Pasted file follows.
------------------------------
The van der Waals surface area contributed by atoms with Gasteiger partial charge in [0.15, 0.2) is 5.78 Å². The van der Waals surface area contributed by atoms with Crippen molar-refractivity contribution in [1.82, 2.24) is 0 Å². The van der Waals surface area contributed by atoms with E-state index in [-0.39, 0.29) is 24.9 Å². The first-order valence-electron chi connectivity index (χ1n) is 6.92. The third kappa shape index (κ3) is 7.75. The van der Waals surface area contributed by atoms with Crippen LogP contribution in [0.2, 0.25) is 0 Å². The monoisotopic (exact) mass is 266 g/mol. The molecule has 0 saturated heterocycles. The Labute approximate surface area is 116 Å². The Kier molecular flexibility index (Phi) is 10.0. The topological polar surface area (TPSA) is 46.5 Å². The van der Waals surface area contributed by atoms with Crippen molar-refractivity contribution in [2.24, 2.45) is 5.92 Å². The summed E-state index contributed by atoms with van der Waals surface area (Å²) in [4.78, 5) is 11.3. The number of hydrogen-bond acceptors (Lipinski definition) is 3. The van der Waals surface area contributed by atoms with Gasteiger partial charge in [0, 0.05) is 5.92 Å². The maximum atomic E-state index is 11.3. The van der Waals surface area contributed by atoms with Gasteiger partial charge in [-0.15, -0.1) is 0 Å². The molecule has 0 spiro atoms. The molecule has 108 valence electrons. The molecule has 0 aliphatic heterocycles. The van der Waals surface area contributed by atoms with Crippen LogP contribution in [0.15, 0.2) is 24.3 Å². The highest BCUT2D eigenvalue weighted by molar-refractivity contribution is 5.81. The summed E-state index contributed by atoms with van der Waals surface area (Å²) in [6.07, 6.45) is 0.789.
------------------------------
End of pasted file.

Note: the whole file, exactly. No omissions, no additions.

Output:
The van der Waals surface area contributed by atoms with Gasteiger partial charge in [0.15, 0.2) is 5.78 Å². The van der Waals surface area contributed by atoms with Crippen molar-refractivity contribution in [1.82, 2.24) is 0 Å². The van der Waals surface area contributed by atoms with E-state index in [-0.39, 0.29) is 24.9 Å². The first-order valence-electron chi connectivity index (χ1n) is 6.92. The third kappa shape index (κ3) is 7.75. The van der Waals surface area contributed by atoms with Crippen LogP contribution in [0.2, 0.25) is 0 Å². The monoisotopic (exact) mass is 266 g/mol. The molecule has 0 saturated heterocycles. The Labute approximate surface area is 116 Å². The Kier molecular flexibility index (Phi) is 10.0. The topological polar surface area (TPSA) is 46.5 Å². The van der Waals surface area contributed by atoms with Crippen molar-refractivity contribution in [2.24, 2.45) is 5.92 Å². The summed E-state index contributed by atoms with van der Waals surface area (Å²) in [4.78, 5) is 11.3. The number of hydrogen-bond acceptors (Lipinski definition) is 3. The van der Waals surface area contributed by atoms with Gasteiger partial charge in [0, 0.05) is 5.92 Å². The maximum atomic E-state index is 11.3. The van der Waals surface area contributed by atoms with Gasteiger partial charge in [-0.15, -0.1) is 0 Å². The molecule has 0 spiro atoms. The molecule has 108 valence electrons. The molecule has 0 aliphatic heterocycles. The van der Waals surface area contributed by atoms with Crippen LogP contribution in [0.15, 0.2) is 24.3 Å². The highest BCUT2D eigenvalue weighted by molar-refractivity contribution is 5.81. The summed E-state index contributed by atoms with van der Waals surface area (Å²) in [6.07, 6.45) is 0.789.